It’s funny, Jochai; as you were speaking about the beginning of the FOC, I was remembering those heady days. It was a really powerful group of countries when it first got together and there was a lot of expectation around the impact that it would have. The 2011 context was a very different one in many ways, both geopolitically across the globe in terms of where the priorities were relative to our understanding of democratic transitions and sort of the drumbeat of a democratic advance, whereas we’re now hearing the drumbeat perhaps of a democratic retreat, unfortunately, as the data would show us. And a great hope for the—for the power of the internet in terms of its ability to really advance those democratic priorities—and not just a secure, open, interoperable internet, but the idea that an open, interoperable, secure internet would also lead to a robust, thriving democracy.
I think that the FOC, if it were to achieve its greatest potential, it would go back to those sort of first principles upon which it was founded and recognize and articulate very powerfully the connection between pluralistic, open societies and a secure, interoperable, open, free internet. And I think that that is one of the things from a narrative perspective for policymakers that the FOC could be most effective at, really translating between the priorities of the internet governance community; the regulatory community; the role of internet in foreign policy both as a modality of foreign policy, as an associated tool relative to other foreign policy priorities and just on its own terms; to be able to drive that conversation and connection to the overall goals of why the multilateral system is a better system when it has more open means of discourse and governance. And so just drawing that connection.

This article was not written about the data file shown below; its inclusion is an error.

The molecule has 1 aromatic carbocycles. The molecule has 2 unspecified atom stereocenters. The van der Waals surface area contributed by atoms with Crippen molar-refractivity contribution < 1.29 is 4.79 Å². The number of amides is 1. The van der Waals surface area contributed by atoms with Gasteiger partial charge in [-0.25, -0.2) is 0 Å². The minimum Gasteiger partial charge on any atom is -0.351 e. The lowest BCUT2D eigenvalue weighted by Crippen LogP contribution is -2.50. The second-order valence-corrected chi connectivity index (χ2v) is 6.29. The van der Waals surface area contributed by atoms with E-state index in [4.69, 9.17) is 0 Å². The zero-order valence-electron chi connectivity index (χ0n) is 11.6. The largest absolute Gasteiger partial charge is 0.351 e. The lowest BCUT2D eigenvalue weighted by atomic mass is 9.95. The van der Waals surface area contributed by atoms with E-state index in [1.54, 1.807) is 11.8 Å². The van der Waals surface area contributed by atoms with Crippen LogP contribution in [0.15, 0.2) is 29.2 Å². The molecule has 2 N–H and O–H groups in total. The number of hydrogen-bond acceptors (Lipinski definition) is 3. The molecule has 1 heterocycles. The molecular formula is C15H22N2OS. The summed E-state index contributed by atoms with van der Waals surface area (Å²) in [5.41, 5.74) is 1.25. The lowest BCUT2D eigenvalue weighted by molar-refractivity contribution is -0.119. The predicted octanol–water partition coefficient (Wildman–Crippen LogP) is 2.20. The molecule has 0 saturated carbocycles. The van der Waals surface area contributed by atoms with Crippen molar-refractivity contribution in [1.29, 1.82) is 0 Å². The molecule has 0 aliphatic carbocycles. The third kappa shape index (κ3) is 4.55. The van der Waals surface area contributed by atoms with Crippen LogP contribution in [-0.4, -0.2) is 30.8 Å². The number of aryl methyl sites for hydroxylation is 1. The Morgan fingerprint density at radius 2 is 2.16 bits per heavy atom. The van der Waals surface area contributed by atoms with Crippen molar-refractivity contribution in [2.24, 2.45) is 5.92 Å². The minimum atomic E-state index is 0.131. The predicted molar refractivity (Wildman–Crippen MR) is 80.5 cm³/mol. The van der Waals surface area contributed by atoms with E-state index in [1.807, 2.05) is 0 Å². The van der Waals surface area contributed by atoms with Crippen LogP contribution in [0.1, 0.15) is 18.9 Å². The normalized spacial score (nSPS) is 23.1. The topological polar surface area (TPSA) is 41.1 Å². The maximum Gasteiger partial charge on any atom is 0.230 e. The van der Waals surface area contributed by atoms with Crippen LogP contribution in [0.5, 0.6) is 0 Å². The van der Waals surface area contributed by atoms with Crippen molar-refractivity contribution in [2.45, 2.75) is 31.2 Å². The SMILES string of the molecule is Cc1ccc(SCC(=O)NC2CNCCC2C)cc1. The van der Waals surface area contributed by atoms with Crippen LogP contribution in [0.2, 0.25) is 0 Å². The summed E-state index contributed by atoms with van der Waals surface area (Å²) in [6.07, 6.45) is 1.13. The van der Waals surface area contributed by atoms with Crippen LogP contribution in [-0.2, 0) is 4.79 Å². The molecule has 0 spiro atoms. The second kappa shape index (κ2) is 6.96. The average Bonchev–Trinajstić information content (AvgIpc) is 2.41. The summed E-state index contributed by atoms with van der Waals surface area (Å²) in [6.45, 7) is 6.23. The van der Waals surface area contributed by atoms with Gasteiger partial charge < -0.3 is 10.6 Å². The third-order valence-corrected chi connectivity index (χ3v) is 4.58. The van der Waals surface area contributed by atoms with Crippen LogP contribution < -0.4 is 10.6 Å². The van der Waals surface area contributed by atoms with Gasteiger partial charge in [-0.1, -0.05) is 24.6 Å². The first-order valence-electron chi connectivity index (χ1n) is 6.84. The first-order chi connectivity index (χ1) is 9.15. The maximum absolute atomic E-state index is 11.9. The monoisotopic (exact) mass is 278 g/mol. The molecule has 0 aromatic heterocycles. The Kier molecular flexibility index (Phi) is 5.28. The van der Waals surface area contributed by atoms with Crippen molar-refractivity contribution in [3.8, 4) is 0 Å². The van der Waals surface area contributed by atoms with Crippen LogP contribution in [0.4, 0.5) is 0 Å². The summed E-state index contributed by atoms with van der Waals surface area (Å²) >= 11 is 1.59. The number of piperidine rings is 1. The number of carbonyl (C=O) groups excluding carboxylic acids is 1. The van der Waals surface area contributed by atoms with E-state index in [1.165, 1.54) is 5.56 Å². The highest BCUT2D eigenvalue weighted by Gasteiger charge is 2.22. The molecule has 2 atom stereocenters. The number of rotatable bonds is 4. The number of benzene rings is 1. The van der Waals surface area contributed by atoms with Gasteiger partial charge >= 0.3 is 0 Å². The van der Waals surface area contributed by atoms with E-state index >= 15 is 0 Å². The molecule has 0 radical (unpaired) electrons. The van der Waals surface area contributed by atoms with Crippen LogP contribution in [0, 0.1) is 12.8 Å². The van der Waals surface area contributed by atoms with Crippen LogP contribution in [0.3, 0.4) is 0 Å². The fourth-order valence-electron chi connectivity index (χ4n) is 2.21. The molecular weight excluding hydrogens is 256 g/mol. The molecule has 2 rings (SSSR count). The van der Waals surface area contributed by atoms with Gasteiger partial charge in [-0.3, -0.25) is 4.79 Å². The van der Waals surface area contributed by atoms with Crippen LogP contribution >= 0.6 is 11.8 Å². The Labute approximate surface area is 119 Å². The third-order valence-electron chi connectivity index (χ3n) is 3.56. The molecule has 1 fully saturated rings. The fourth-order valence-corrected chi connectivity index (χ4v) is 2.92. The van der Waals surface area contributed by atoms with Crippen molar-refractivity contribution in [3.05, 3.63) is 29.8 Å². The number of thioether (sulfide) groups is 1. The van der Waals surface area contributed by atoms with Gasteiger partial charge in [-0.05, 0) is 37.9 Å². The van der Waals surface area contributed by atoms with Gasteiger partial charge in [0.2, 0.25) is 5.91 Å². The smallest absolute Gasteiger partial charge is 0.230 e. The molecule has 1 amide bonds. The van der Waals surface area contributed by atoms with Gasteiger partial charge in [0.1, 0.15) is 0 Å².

Having said that, there are obviously some very specific things that the FOC would look like or ways that it would look if it was really to be successful. And I think that that’s really where the meat of this conversation should be, is: Should it be a more expansive network? Should it be a more highly-structured network with greater resources and operating bodies and sort of modalities of functioning? And that’s where I—I mean, I’ve got my own opinions, but I want to—I want to be able to hand it over to my colleagues because you just asked that one question and I think that that’s where the meat of the panel discussion will be.